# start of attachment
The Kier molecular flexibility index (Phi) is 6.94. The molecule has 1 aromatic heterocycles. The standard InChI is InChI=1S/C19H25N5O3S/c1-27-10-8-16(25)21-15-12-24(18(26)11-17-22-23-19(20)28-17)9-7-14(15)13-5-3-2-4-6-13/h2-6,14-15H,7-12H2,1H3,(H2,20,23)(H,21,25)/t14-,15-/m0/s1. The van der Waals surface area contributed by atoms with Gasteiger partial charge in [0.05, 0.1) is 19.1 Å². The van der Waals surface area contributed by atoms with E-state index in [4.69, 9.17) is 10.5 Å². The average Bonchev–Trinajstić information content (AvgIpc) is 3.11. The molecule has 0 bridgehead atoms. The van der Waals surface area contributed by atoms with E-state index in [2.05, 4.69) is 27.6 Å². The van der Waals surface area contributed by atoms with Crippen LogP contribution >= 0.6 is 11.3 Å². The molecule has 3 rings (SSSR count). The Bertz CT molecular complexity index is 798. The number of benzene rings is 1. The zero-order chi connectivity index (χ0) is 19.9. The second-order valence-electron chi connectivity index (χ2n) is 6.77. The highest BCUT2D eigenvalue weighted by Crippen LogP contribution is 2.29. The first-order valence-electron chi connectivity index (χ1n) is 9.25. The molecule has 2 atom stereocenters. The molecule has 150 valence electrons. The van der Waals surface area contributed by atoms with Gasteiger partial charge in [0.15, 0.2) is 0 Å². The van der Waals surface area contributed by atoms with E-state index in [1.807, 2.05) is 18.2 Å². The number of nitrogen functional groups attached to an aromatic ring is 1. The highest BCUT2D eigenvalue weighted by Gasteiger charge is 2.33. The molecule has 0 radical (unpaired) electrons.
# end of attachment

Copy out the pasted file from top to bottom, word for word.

The Kier molecular flexibility index (Phi) is 6.94. The molecule has 1 aromatic heterocycles. The standard InChI is InChI=1S/C19H25N5O3S/c1-27-10-8-16(25)21-15-12-24(18(26)11-17-22-23-19(20)28-17)9-7-14(15)13-5-3-2-4-6-13/h2-6,14-15H,7-12H2,1H3,(H2,20,23)(H,21,25)/t14-,15-/m0/s1. The van der Waals surface area contributed by atoms with Gasteiger partial charge in [0.05, 0.1) is 19.1 Å². The van der Waals surface area contributed by atoms with E-state index in [4.69, 9.17) is 10.5 Å². The average Bonchev–Trinajstić information content (AvgIpc) is 3.11. The molecule has 0 bridgehead atoms. The van der Waals surface area contributed by atoms with E-state index in [2.05, 4.69) is 27.6 Å². The van der Waals surface area contributed by atoms with Crippen LogP contribution >= 0.6 is 11.3 Å². The molecule has 3 rings (SSSR count). The Bertz CT molecular complexity index is 798. The number of benzene rings is 1. The zero-order chi connectivity index (χ0) is 19.9. The second-order valence-electron chi connectivity index (χ2n) is 6.77. The highest BCUT2D eigenvalue weighted by Crippen LogP contribution is 2.29. The first-order valence-electron chi connectivity index (χ1n) is 9.25. The molecule has 2 atom stereocenters. The molecule has 150 valence electrons. The van der Waals surface area contributed by atoms with Gasteiger partial charge in [0.15, 0.2) is 0 Å². The van der Waals surface area contributed by atoms with E-state index in [1.807, 2.05) is 18.2 Å². The number of nitrogen functional groups attached to an aromatic ring is 1. The highest BCUT2D eigenvalue weighted by Gasteiger charge is 2.33. The molecule has 0 radical (unpaired) electrons.